Once upon a time, many years ago, I had the opportunity to speak with a senior executive from Google at a data industry conference.
He was just as impressive as you would imagine a senior executive from Google to be and made some very interesting observations, even about things he admittedly knew nothing about. One such observation was on convenience stores, which we got to talking about. His first, somewhat odd question to me on the subject was: “What is Google?”.
Now I recognise a trick question when I hear it so I mumbled something about search engines and technology. He then said, “no, go deeper than that”. Try as I might I couldn’t, so he spelled it out for me. “Google,” he said, “is where millions of people come together. It’s footfall. Google’s biggest asset is its footfall.”
The penny was starting to drop. He continued: “Convenience stores are very similar. They have huge, regular footfall. How many other businesses see customers every day, sometimes four or five or six times in a day?”
The point he was getting at was: “What would baffle Google would be why you only try to sell them soft drinks and crisps and chocolate. You have all that footfall and your customers trust you yet all you try to sell them is packets of gum.”
That conversation took place maybe a decade ago but it’s stayed with me to this day. And it came back to me very recently on a mini store safari when it dawned on me that tomorrow’s convenience store will be largely unrecognisable from those of the last 20 years. The days of the standard convenience store are drawing to a close.
This is being driven by a mix of legislative pressure on pretty much every important category in a traditional store – tobacco, alcohol, confectionery – but, more importantly, it’s also being driven by fast-changing consumer demands. Megatrends like foodservice and home delivery and technology will fundamentally change forever what a convenience store is and does.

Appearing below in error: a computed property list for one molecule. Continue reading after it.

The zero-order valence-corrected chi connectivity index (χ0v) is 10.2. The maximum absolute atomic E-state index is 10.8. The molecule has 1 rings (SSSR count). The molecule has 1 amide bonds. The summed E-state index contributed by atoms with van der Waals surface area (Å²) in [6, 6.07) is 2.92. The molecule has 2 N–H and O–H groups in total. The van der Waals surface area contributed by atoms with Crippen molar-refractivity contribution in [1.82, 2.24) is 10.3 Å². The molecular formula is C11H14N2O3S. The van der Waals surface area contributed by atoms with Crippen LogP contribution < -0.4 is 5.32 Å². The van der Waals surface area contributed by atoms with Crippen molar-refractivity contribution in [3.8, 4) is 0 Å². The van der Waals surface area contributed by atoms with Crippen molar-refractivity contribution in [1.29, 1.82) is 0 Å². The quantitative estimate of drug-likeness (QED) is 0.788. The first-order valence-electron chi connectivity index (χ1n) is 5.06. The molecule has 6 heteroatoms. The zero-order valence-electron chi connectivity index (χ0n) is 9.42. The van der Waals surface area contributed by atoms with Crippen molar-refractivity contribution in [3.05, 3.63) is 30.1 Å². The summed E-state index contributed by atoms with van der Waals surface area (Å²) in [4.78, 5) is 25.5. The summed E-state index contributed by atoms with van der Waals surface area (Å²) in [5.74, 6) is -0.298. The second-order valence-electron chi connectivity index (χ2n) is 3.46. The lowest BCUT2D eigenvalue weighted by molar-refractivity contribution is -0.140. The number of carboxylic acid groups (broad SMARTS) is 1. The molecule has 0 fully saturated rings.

But the best part about all of this? Convenience stores are better placed than any other business to capitalise on these consumer changes. Who else has relationships with their customers as close as ours? Who else has the trust of their customers. Who else understands their customers as well as we do? Who else has stores at the heart of every community, open long hours and every day?
So we have the platform, a platform that many would kill for. All we need is the foresight and the courage to find out exactly what our customers would buy from our stores and then make it happen. As the man from Google righlty implied, we needn’t be restricted to simply devising different ways of delivering food and drink. We could be delivering experiences and we could be looking more at non-food. If your shopper trusts you enough to buy a fresh sandwich or a chicken curry that was hand-made in your store, surely they would trust you enough to buy all manner of products and services?
As my learned friend from the US tech giant put it: “If Google ever did convenience stores, they wouldn’t do them the way you guys do.”
The million dollar question, of course, is: “Well, how would Google do convenience stores?”
Antony Begley, Publishing Director